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Phillips-Van Heusen Corp. on Wednesday posted a drop in second-quarter profits due in part to declines in the wholesale and retail heritage brand businesses that were offset by strong growth in its Calvin Klein licensing operation.
This story first appeared in the August 21, 2008 issue of WWD. Subscribe Today.
For the three months ended Aug. 3, income declined by 25.3 percent to $29.2 million, or 56 cents a diluted share, from $39.1 million, or 68 cents, in the same year-ago period. Earnings were also negatively impacted by $5 million in start-up costs associated with the firm’s Timberland wholesale men’s sportswear business and Calvin Klein specialty retail stores.
The company noted the “recent bankruptcy filings of certain of our wholesale customers resulted in a sales shortfall of approximately $6 million in the quarter and negatively impacted pretax earnings by approximately $3 million, or 3 cents a share, which includes the related reserves for uncollectible receivables.”
Total revenues in the quarter rose 1.6 percent to $561 million from $552.4 million. Revenues include a 1.8 percent decline in sales to $480.3 million and a 24.4 percent jump in royalty income to $56 million.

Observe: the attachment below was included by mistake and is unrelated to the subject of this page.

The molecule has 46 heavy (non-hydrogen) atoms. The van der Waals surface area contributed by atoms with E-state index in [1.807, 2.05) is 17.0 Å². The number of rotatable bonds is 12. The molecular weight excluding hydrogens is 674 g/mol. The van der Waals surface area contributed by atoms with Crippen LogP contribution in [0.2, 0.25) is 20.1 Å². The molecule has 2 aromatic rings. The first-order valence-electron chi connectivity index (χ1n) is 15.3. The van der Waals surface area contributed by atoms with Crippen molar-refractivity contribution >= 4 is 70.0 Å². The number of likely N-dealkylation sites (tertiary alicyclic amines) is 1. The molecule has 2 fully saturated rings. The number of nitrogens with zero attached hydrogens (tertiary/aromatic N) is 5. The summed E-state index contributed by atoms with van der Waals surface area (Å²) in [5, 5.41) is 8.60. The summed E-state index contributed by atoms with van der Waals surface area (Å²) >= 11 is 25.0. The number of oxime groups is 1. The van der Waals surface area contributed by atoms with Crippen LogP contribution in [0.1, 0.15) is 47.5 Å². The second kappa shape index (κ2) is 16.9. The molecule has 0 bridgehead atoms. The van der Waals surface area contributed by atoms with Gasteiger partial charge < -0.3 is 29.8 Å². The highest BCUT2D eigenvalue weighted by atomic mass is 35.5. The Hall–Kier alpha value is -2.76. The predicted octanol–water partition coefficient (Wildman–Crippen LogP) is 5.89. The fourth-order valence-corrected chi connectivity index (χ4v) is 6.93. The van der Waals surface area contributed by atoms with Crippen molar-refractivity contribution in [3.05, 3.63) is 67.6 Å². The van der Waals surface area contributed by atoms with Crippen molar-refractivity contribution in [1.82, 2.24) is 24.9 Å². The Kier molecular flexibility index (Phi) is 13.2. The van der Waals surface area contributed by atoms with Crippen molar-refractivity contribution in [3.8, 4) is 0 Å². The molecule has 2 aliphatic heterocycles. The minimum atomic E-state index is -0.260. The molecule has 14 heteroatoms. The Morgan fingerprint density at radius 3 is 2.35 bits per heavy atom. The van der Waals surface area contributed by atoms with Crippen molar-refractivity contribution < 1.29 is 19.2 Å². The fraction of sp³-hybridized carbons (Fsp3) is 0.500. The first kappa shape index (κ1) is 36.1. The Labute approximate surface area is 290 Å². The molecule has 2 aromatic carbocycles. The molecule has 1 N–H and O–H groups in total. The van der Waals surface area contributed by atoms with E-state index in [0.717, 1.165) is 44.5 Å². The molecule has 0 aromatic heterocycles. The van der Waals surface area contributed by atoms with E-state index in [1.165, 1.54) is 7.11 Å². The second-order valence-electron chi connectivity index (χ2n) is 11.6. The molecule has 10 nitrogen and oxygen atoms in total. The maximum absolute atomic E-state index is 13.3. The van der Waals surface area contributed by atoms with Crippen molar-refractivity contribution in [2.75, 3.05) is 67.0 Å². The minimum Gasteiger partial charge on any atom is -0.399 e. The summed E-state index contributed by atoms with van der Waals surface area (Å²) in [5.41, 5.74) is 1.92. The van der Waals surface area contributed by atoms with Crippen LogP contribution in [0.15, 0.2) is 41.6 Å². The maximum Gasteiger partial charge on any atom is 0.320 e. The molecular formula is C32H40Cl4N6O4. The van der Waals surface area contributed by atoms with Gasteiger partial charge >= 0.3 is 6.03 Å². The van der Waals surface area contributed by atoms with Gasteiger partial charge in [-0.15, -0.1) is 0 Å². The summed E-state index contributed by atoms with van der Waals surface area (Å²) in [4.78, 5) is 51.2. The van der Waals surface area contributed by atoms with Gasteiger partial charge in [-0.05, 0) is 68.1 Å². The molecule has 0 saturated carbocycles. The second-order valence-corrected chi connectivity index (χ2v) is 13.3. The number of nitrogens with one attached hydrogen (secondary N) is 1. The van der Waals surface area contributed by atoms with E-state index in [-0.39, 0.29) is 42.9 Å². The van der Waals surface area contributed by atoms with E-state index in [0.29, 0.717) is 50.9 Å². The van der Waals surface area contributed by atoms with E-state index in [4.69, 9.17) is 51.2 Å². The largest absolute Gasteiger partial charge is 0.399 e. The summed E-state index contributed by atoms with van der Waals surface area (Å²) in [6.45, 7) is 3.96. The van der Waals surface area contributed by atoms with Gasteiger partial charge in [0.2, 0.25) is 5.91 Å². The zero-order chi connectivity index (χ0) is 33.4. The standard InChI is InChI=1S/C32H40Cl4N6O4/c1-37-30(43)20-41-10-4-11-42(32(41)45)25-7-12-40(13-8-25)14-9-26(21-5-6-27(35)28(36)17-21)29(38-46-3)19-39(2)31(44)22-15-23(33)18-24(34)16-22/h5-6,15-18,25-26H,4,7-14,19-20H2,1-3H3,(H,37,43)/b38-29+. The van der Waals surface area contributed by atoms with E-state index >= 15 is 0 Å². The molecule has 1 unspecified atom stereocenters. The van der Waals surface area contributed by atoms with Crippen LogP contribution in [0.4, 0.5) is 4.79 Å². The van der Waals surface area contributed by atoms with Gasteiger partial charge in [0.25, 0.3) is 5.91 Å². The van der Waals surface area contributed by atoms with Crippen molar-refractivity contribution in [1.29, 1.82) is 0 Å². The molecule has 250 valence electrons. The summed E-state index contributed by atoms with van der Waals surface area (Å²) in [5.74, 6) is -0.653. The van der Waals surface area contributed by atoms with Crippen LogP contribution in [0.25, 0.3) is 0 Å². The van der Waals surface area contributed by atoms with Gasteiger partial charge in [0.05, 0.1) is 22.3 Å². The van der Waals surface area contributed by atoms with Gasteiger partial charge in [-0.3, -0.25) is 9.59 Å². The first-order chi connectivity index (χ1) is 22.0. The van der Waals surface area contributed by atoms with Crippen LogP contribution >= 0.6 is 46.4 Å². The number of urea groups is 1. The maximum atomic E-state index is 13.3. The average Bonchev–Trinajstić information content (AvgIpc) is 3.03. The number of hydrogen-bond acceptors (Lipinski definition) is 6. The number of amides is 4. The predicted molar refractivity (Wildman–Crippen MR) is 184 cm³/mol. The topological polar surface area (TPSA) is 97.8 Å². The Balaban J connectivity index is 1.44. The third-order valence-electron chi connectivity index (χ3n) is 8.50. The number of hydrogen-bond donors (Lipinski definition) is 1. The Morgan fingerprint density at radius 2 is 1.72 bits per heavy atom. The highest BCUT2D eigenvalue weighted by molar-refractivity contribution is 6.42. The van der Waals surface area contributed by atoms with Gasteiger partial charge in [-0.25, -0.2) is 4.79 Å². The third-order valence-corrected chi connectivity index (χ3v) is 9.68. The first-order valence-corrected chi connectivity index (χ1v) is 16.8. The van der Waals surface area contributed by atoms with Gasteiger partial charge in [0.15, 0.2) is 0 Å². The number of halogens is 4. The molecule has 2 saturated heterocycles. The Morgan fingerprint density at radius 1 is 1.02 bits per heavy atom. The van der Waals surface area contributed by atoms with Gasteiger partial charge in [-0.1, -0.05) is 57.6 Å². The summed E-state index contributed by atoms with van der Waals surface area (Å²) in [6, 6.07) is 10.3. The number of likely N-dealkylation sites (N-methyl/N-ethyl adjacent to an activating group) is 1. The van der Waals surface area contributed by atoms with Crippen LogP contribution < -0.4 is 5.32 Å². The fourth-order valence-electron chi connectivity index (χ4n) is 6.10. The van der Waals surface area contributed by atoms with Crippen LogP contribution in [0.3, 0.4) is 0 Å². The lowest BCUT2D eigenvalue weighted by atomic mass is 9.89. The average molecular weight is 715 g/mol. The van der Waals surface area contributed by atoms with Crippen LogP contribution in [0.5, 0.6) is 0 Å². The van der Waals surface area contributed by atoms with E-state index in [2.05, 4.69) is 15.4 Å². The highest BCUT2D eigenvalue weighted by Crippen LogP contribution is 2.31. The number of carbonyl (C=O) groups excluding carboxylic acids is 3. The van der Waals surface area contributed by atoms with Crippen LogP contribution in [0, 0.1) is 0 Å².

For the six months, income fell by 17.5 percent to $76 million, or $1.45 a diluted share, from $92.1 million, or $1.60, a year ago. Total revenues gained 3.7 percent to $1.19 billion.
The company said the Calvin Klein licensing business continued its strong performance during the second quarter and posted revenue and earnings growth of 30 percent and 47 percent, respectively. “This performance was driven by continued growth across virtually all product categories and regions of the globe, with jeans and underwear performing exceptionally well,” the company said.
In addition, the company said the Calvin Klein outlet retail business continued to exhibit strong sales performance. Total outlet comparable-store sales in the quarter fell by 2 percent, with the Calvin Klein outlet business achieving comps growth of 9 percent compared with the heritage brand outlet businesses, which posted a comps decline of 5 percent.
“We are very pleased with our second-quarter results, particularly given the current economic environment. Calvin Klein remains a key driver of our growth and profitability as it continues to outperform our expectations, both internationally and domestically. The broad global presence and continued international growth of Calvin Klein has helped to offset the impact of the economic downturn in the U.S. on our heritage brand businesses,” said Emanuel Chirico, PVH chairman and chief executive officer.
He added the company has been aggressive in taking action to keep inventory levels clean heading into the second half and that the company is on track to convert 25 of the Geoffrey Beene outlet stores into Calvin Klein sites.
The company projected full-year 2008 revenue at $2.56 billion to $2.58 billion, an increase of 6 percent over 2007. It maintained its previous projection for full-year earnings per share to be in the range of $3.32 to $3.41.